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Small-Scale Gold Mining in Ghana, 1957-2057

Posted on 21 January 2019

A workshop marks the beginning of a 6-month collaborative project with the University of Ghana on small-scale gold mining

Group photograph

Supported by funding from York’s GCRF pump priming fund Professor Henrice Altink ran a workshop at the University of Ghana from 14-16 January with colleagues from Languages and Linguistic Science and Environment and Geography. The workshop marked the beginning of a 6-month collaborative project with the University of Ghana on small-scale gold mining. About 1 million people in Ghana are involved in this sector, which contributes about 30% of the country’s total gold output. The sector has a negative impact on the environment and public health and has also contributed to an increase in child labour, crime and prostitution. The project aims to provide a tool for the sustainable management of small-scale gold mining in Ghana through an assessment of its socio-economic and environmental impact since the country gained independence in 1957. It consists of three work packages: the Past (led by Professor Henrice Altink and Dr Jesse Ayivor, the Present (led by Professor Paul Kerswill and Gladys Ansah and supported by Dr Josh Kirshner), and the Future (led by Professor Rob Marchant and Dr Nene Kudiychar). Each work package includes arts&humanities, social science and environmental science expertise.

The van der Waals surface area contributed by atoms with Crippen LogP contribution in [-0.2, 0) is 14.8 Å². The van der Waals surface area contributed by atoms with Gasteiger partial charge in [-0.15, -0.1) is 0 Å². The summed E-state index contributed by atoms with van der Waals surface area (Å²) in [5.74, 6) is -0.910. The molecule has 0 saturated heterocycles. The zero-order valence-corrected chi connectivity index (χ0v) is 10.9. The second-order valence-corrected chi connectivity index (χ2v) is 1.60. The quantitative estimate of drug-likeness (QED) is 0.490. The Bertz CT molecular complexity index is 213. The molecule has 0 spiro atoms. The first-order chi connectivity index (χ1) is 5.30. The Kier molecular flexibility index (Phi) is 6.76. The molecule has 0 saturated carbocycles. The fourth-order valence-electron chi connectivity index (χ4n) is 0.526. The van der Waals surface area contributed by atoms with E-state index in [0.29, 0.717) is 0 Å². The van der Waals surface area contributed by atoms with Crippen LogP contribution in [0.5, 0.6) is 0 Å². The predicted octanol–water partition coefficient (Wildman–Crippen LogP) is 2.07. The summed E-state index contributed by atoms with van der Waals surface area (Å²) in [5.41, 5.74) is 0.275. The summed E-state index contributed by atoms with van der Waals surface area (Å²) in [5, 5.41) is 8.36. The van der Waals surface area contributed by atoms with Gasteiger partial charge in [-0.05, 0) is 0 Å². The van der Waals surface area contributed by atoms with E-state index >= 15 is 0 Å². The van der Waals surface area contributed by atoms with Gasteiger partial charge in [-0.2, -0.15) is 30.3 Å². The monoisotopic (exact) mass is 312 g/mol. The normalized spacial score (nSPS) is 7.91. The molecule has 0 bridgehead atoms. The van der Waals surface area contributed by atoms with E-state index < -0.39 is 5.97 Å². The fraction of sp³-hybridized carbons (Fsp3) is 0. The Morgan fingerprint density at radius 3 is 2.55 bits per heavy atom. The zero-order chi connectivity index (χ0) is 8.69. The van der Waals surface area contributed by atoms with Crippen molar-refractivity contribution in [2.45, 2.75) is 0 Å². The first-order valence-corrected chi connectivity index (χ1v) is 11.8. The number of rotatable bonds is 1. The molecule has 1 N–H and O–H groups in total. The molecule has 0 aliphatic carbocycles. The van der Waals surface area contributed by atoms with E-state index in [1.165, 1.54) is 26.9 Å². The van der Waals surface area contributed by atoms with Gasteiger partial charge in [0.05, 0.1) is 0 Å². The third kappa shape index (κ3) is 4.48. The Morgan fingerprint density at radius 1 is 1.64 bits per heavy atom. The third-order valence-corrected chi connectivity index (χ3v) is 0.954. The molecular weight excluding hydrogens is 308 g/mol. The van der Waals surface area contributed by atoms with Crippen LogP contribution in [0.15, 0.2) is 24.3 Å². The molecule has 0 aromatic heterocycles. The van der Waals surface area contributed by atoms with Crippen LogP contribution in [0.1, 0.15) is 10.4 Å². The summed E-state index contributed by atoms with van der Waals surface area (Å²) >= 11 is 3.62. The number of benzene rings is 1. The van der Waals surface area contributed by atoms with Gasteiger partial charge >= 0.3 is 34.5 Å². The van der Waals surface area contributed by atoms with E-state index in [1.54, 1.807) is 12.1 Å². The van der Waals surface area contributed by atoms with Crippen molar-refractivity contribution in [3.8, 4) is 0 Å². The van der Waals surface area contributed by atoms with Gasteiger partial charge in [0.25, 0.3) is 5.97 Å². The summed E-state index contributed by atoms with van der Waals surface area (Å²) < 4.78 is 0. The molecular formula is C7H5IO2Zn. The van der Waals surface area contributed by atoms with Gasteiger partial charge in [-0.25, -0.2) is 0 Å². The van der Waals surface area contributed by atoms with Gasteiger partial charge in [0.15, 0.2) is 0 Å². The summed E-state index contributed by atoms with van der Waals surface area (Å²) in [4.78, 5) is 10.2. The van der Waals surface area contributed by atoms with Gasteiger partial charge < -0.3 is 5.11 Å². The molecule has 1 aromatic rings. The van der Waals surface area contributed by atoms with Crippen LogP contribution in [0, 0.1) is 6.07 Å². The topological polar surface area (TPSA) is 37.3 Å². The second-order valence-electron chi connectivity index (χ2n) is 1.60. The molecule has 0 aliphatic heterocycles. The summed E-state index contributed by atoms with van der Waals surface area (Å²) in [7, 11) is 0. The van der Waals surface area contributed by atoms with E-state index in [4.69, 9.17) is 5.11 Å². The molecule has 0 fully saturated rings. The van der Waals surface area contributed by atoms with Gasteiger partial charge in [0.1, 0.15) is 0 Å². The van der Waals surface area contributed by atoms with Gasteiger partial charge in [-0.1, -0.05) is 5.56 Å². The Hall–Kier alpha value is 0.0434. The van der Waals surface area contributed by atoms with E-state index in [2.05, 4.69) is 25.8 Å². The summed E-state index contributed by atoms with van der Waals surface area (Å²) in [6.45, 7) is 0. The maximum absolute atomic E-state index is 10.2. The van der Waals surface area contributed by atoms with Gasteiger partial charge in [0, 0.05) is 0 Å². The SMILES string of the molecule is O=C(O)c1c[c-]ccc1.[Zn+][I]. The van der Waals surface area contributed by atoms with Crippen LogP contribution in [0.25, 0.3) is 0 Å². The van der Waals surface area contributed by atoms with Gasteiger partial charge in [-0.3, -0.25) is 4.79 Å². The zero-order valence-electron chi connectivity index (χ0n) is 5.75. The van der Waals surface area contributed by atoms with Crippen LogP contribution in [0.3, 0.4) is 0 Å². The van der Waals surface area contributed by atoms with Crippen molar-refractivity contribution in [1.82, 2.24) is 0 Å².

The workshop started with a presentation by Ghana National Association of Small Scale Miners and CityFm, a radio station which ran a social media campaign against illegal small-scale mining in 2016-17. The needs of these key external stakeholders were taken into account when work package leaders and other delegates refined the research questions. Considerable time was also set aside during the workshop to discuss the site for and the practicalities of fieldwork, which will be undertaken by 3 student interns from the University of Ghana. On the final day of the workshop, the research interns received bespoke training in focus groups and interview methods. The project also builds capacity through the employment of 3 research associates – 1 at York Laura Munoz and 2 in Ghana – who will carry out desk-top research and produce a systematic literature review. Initial findings of the project will be presented at a workshop in York at the end of June and result in a policy report that will be shared with relevant stakeholders in Ghana and elsewhere.